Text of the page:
The World Heritage Convention and Indigenous Peoples
FFP E-Newsletter, October 2012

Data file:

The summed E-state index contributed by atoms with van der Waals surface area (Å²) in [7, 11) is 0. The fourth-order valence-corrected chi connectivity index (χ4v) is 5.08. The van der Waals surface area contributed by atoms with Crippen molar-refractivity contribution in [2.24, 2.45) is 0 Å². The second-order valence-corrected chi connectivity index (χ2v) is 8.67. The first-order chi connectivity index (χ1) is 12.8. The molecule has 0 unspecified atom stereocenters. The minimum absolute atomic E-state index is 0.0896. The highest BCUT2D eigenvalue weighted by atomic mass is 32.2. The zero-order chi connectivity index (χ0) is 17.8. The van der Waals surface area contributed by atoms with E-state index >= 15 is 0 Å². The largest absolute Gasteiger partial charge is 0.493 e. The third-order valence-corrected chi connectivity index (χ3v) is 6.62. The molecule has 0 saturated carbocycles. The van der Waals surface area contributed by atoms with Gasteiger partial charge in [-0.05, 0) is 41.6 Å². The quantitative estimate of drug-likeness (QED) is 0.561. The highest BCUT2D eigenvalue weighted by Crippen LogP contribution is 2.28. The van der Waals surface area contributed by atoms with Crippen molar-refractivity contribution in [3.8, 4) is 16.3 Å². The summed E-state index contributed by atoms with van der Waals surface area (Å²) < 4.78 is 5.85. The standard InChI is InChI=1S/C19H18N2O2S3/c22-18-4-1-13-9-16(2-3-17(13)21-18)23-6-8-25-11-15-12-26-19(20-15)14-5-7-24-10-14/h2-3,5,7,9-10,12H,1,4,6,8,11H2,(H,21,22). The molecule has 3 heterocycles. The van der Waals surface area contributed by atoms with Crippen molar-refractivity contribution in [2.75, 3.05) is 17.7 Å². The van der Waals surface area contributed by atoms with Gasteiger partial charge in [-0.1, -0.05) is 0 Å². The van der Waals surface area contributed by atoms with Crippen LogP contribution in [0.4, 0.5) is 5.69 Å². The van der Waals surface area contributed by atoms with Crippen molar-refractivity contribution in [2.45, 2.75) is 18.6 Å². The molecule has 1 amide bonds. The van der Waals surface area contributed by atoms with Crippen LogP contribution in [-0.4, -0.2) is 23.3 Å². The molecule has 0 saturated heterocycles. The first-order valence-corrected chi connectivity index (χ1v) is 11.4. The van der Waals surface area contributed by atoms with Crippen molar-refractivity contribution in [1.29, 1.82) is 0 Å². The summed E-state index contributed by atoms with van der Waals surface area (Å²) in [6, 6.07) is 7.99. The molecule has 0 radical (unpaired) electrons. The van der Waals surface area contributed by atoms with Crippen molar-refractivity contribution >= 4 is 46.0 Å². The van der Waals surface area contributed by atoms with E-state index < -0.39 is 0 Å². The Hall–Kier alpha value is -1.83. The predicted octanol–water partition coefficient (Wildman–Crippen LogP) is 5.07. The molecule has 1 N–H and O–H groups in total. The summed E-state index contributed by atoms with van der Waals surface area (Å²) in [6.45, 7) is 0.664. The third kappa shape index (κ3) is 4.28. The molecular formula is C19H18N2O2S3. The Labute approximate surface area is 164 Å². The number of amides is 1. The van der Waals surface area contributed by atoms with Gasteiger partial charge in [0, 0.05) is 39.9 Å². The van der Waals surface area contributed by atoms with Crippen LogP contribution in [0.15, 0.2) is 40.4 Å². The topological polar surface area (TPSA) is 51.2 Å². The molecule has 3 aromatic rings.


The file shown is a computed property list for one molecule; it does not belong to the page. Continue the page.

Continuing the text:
LONDON, UK: This article provides an overview of issues related to indigenous peoples’ experiences of the inscription of their lands and resources as World Heritage Sites under the 1972 World Heritage Convention. In some cases the Convention has been a tool for indigenous peoples to use in protecting their lands – the case of the Mirarr people in Kakadu, Australia, using the World Heritage Convention to halt Uranium mining in their lands stands out. However, far too often the processes of the World Heritage Convention, and the Committee which oversees its implementation, result in violation of the rights of indigenous peoples. In order to examine these experiences more closely and draw out the lessons that need to be learnt, Forest Peoples Programme and the International Work Group on Indigenous Affairs (IWGIA) are drawing together a book detailing indigenous peoples’ experiences with this Convention. This joins other international efforts already undertaken aimed at highlighting the urgent need for reforms in the World Heritage Convention work processes, including the IUCN Motion on the World Heritage Convention and the Implementation of the UN Declaration on the Rights of Indigenous Peoples. In September, an International Expert Workshop on the World Heritage Convention and Indigenous Peoples was organized as part of the 40th Anniversary of the World Heritage Convention, celebrated by UNESCO under the theme “World Heritage and Sustainable Development: The Role of Local Communities”. The ‘Call for Action’ resulting from this Workshop highlights the need for the Operational Guidelines of the Convention to be reviewed and adapted – with the effective participation of indigenous peoples – to ensure that existing working practices can be changed to ensure violations do not continue. It also highlights the need for human rights considerations to be taken into account. Read the article …

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